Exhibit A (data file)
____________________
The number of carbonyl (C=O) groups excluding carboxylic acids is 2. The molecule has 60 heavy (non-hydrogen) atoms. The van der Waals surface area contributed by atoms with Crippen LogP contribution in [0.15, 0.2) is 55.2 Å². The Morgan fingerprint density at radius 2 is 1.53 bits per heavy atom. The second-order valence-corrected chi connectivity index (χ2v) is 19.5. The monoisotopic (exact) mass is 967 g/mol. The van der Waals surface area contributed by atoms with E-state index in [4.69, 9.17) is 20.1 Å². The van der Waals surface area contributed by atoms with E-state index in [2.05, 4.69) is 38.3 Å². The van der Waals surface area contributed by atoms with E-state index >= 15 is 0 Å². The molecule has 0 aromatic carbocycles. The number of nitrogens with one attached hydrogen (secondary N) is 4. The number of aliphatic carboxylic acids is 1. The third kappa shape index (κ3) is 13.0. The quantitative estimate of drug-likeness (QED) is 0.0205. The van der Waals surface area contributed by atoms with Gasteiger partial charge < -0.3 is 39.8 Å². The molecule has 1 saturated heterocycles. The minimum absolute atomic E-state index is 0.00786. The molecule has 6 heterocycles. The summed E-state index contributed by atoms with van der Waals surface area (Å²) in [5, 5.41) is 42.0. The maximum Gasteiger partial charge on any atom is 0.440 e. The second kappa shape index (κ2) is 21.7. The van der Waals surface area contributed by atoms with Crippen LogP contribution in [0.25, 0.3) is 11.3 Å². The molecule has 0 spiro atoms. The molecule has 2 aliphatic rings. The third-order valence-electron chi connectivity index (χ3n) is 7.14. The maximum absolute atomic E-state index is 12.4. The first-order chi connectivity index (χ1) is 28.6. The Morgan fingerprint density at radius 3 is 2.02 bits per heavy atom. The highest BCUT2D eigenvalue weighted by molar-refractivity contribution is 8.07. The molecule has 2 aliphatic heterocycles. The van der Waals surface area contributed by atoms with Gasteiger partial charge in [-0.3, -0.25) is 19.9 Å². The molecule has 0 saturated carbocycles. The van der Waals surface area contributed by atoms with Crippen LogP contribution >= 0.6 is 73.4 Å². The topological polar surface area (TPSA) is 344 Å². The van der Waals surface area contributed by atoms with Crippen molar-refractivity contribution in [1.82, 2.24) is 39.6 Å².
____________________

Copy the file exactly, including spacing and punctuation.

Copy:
The number of carbonyl (C=O) groups excluding carboxylic acids is 2. The molecule has 60 heavy (non-hydrogen) atoms. The van der Waals surface area contributed by atoms with Crippen LogP contribution in [0.15, 0.2) is 55.2 Å². The Morgan fingerprint density at radius 2 is 1.53 bits per heavy atom. The second-order valence-corrected chi connectivity index (χ2v) is 19.5. The monoisotopic (exact) mass is 967 g/mol. The van der Waals surface area contributed by atoms with E-state index in [4.69, 9.17) is 20.1 Å². The van der Waals surface area contributed by atoms with E-state index in [2.05, 4.69) is 38.3 Å². The van der Waals surface area contributed by atoms with E-state index >= 15 is 0 Å². The molecule has 0 aromatic carbocycles. The number of nitrogens with one attached hydrogen (secondary N) is 4. The number of aliphatic carboxylic acids is 1. The third kappa shape index (κ3) is 13.0. The quantitative estimate of drug-likeness (QED) is 0.0205. The van der Waals surface area contributed by atoms with Gasteiger partial charge < -0.3 is 39.8 Å². The molecule has 1 saturated heterocycles. The minimum absolute atomic E-state index is 0.00786. The molecule has 6 heterocycles. The summed E-state index contributed by atoms with van der Waals surface area (Å²) in [5, 5.41) is 42.0. The maximum Gasteiger partial charge on any atom is 0.440 e. The second kappa shape index (κ2) is 21.7. The van der Waals surface area contributed by atoms with Crippen LogP contribution in [0.25, 0.3) is 11.3 Å². The molecule has 0 spiro atoms. The molecule has 2 aliphatic rings. The third-order valence-electron chi connectivity index (χ3n) is 7.14. The maximum absolute atomic E-state index is 12.4. The first-order chi connectivity index (χ1) is 28.6. The Morgan fingerprint density at radius 3 is 2.02 bits per heavy atom. The highest BCUT2D eigenvalue weighted by molar-refractivity contribution is 8.07. The molecule has 2 aliphatic heterocycles. The van der Waals surface area contributed by atoms with Gasteiger partial charge in [-0.3, -0.25) is 19.9 Å². The molecule has 0 saturated carbocycles. The van der Waals surface area contributed by atoms with Crippen LogP contribution >= 0.6 is 73.4 Å². The topological polar surface area (TPSA) is 344 Å². The van der Waals surface area contributed by atoms with Crippen molar-refractivity contribution in [1.82, 2.24) is 39.6 Å².